January 8, 2018

Mass. marijuana activists want clarity on federal enforcement

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Marijuana activists want to know how the top federal prosecutor in Massachusetts will approach enforcement of the federal marijuana prohibition in light of the Trump administration's recent policy shift.

U.S. Attorney General Jeff Sessions last week revoked an Obama era policy and gave newly-minted U.S. Attorney for the District of Massachusetts Andrew Lelling discretion over enforcing federal marijuana laws in the Bay State, where voters in 2016 legalized marijuana for adult use.

Lelling's statement issued Thursday did not indicate whether he would maintain the status quo or shift the office's priorities to target state-sanctioned marijuana businesses or traditional black market marijuana traffickers.

"Massachusetts voters deserve clear, unambiguous answers from U.S. Attorney Andrew Lelling to the following questions: Will your office prosecute businesses granted a license by the Cannabis Control Commission in the areas of cultivation, testing, manufacturing or sales and lawfully operating within all parameters of that license? And will your office pursue charges against licensed cannabis businesses lawfully utilizing banking services or the banks lawfully providing those services?" Jim Borghesani, local spokesman for the Marijuana Policy Project, said in a statement Monday morning.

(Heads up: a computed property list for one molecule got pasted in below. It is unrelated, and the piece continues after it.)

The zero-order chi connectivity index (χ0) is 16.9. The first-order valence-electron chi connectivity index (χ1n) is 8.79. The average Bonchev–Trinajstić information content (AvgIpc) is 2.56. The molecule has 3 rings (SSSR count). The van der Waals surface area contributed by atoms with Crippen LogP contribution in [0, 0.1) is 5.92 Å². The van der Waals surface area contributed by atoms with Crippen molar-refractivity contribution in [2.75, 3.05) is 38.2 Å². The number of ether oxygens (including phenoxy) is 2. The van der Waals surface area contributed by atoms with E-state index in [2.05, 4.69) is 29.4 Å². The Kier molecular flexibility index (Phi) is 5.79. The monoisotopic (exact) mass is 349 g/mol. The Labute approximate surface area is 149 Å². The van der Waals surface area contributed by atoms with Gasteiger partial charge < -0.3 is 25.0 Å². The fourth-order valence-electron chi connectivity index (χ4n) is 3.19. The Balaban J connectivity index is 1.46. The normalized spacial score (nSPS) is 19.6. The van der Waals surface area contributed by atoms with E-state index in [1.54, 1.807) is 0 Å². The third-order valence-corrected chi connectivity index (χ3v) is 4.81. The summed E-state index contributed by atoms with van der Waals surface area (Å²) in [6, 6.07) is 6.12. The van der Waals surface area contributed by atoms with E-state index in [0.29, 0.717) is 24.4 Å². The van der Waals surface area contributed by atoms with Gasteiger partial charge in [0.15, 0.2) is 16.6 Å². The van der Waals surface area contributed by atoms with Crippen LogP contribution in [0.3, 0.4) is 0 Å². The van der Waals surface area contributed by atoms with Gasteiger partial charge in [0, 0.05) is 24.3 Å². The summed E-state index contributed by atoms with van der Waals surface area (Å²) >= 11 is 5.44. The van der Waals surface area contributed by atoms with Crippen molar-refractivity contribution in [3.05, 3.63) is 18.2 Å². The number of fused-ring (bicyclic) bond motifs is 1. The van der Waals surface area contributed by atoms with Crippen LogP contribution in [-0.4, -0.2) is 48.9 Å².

Lelling's office did not immediately respond to a News Service inquiry Monday. In his statement Thursday, Lelling singled out "bulk cultivation and trafficking cases, and those who use the federal banking system illegally" as areas of priority for his office.

The Cannabis Control Commission said it will forge ahead with establishing a legal market for marijuana -- retail sales are expected to begin July 1 -- despite the policy shift in Washington.

Kevin Conroy, a former deputy attorney general who now as a partner at Foley Hoag, writes a blog on the intersection of marijuana and the law, said Sessions' decision to rescind the so-called Cole Memorandum likely will not affect the Massachusetts medical marijuana program and that "it seems unlikely that US Attorney Lelling will want to prosecute state sanctioned actors" while Massachusetts structures a regulated marijuana industry

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